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Maritime Logistics Community News : Autumn 2009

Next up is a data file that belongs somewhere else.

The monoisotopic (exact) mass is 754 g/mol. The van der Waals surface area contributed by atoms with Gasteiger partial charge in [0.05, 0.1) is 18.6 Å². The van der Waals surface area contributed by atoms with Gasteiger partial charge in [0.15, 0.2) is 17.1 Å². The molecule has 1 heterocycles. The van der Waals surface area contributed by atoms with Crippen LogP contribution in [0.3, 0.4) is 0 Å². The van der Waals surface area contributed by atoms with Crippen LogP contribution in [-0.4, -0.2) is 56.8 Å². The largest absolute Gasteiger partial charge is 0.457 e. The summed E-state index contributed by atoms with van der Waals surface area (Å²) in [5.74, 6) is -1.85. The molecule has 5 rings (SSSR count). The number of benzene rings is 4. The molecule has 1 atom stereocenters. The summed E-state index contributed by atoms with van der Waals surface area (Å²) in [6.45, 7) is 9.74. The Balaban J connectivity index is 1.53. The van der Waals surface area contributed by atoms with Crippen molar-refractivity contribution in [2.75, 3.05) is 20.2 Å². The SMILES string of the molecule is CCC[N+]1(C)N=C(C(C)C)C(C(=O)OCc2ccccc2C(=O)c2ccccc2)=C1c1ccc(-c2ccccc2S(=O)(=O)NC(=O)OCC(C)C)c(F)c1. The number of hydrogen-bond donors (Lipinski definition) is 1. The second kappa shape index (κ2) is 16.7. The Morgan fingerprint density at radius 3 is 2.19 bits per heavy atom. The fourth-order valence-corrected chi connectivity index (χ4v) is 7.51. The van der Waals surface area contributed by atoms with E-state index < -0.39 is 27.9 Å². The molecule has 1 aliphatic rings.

naVY SuPPLY nEWSLEttER autumn 2009 21 The second key component of the CAF is the Stock-take Reporting System or SRS, which relies on an electronic interface from reporting units into SDSS. These results are reported quarterly to NHQ, who aggregate Navy results and report to the Defence Audit Committee (DAC). The SRS is an ADO-wide, on-line tool, however only an off-line tool is currently available to MFUs, (due to LAN and connectivity restrictions) and does not provide the necessary accuracy or timeliness of return by MFUs. To work around this, Fleet units must report stock-take results quarterly through an offline spreadsheet, which is manually input to the online system to comply with ANAO /Logistic Assurance Branch requirements. Also, since the roll-out of the off-line reporting tool, there has been considerable drift and format mismatch between the off-line and on-line SRS, mainly due to on-line upgrades. These mismatches, which result in inaccurate or incomplete reporting, create slippage in stock-taking requirements. In other words, we fall further behind in completed stocktakes, creating distortions and skewing of results for subsequent periods. Further, the locked nature of the two year Defence stock-take cycle is unforgiving, with data unable to be entered post cut-off; therefore SRS spreadsheets that have been modified or miss the upload due date is an ‘own goal’. An important check to prevent SRS mismatch is for reporting units to compare and align ships’ spread-sheets with those provided by FHQ. Indeed, units submitting their SRS reports in accordance with FHQ SRS spread-sheets show a good level of alignment and accuracy across all controls, however the level of completed stock-takes vs stock-takes scheduled show great variability and slippage. FLS is currently funding a SRS software fix to enhance the functionality of the on-line SRS, which will improve the ability of ships to meet reporting deadlines; a priority activity for Fleet and a business process we cannot afford to ignore. What’s the Problem? Firstly, Defence utilises the data and value of assets recorded in the SDSS Supply Customer Accounts (SCA) as the statutory financial records. MFUs, as Self Accounting Units, use SLIMS-S/2007 as the Navy IMS to manage, muster and report assets onboard ships. Secondly, both SLIMS and SDSS work in a similar way, however each operate on different hierarchies and exist as two discrete, closed loop systems. SLIMS requires a communication interface to enable data to flow to and from SDSS. The interface is called the Defence Logistic Data Interchange Point (DLDIP), and is managed by the DMO on Navy’s behalf. In order for Fleet Units to communicate inventory data, such as demands, returns, distribution, and so on, an e-mail is regularly sent from ships and uploaded into SDSS through the DLDIP. This should create a ‘mirror’ in SDSS of each SLIMS account, and for the purpose of ‘simple’ transactions, such as stores demands, has been working for a decade. Also, as alluded to, due to the varying degrees of logistics supportability in Non Self- Accounting Units, for example, the CFE/GFE split in the Hydrographic Survey, Armidale Class Patrol Boat, Collins Class Submarines and Mine Hunter Class fleet, and the contractual differences between each class of ship, there is little consistency in the use of the IMS and the manning structures within these units. Additionally, non SAUs are supported by Fleet Logistic Support Elements (FLSEs) within tender establishments, with SDSS being the resident tool used to manage inventories. Last of all, is the challenge to maintain, NAVSUPMAN 2, in light of considerable momentum and changes in Supply Chain Management (SCM) and ADO logistics. Additionally, SLIMS has not been required to undergo rigorous compliance & regulatory benchmarking to ANAO standards. SdSS/SLimS alignment Another compliance process relates to the relationship between SLIMS and SDSS. This relationship is important, for it provides the DAC the visibility and reporting tools for all ADO assets and financial statements. SDSS records must accurately reflect or mirror the SLIMS account, but again, this does not always work in our favour. It is also important the SLIMS/SDSS records remain aligned at all times which provides the confidence the SDSS record is as accurate as possible. The difference between these accounts has been termed ‘misalignment’. There are, however transactional disconnects between the two systems which creates a range of alignment problems for SLIMS accounts. Some causal factors are generic in nature, others, we are learning, can be more complex. Notwithstanding, in June 2008, the misalignment between SLIMS accounts and SDSS created a record net stock discrepancy of $120m. However, it has been highlighted that aligning the accounts may have not remediated the cause of all misalignments, such as MAD/CDI accounts, loitering Permanent Repairs Accountable and Paying Off Availability accounts and other SLIMS/SDSS transactional issues. Therefore, misalignment of the two systems is likely to persist and it is inevitable, for the time being, that FHQ CAF will be drawn further into the management of MFU SCAs. next Steps Given the SDSS SCA is the accountable record from which external reports are based, it is critical that positive management of the MFU SCAs becomes a priority for the way we do business at sea. Although, despite the efforts of the many agencies involved, measureable progress and success has been transient. To move forward, the next steps rely on the tenets of compliance and self assessments and in particular accurate and timely SRS returns. Greater accountability and compliance in relation to the accuracy and timeliness of MFU SRS are key to achieving good results against asset management performance indicators in order to prevent decay in records accuracy. What gets measured gets done! Moreover, it is acknowledged individual MFUs have capacity constraints to manage SCAs; their focus needs to be managing the operational inventory through the proper use of the onboard SLIMS. Further, investigations into the causes and effects of misalignment issues supported the recommendation that ongoing management of these accounts is required to limit the extent of misalignment between SDSS and SLIMS into the future. To meet this requirement, a MFU Logistic Support Agency-type position is under development to manage and maintain the alignment relationship between SLIMS and SDSS. In conclusion, one major challenge to standardisation is lack of a common business language or a communication standard that allows the transfer of information. Maintaining separate IMS through SDSS and SLIMS adds compliantly to managing information, decision making and ultimately, knowledge. Given the technological challenges, complexities and resources required to integrate these critical capability systems, greater cross functional information sharing aimed at levering off the investment in this war-fighting capability is necessary. Accordingly, the FHQ CAF team is required to pro-actively manage the day-to-day tactical progress of Fleet SAT and SRS returns in order to achieve the strategic intent. Only when outcomes translate to improved operational performance, resource management through the introduction of CAF in June 2006 and alignment of functional areas with this intent being met.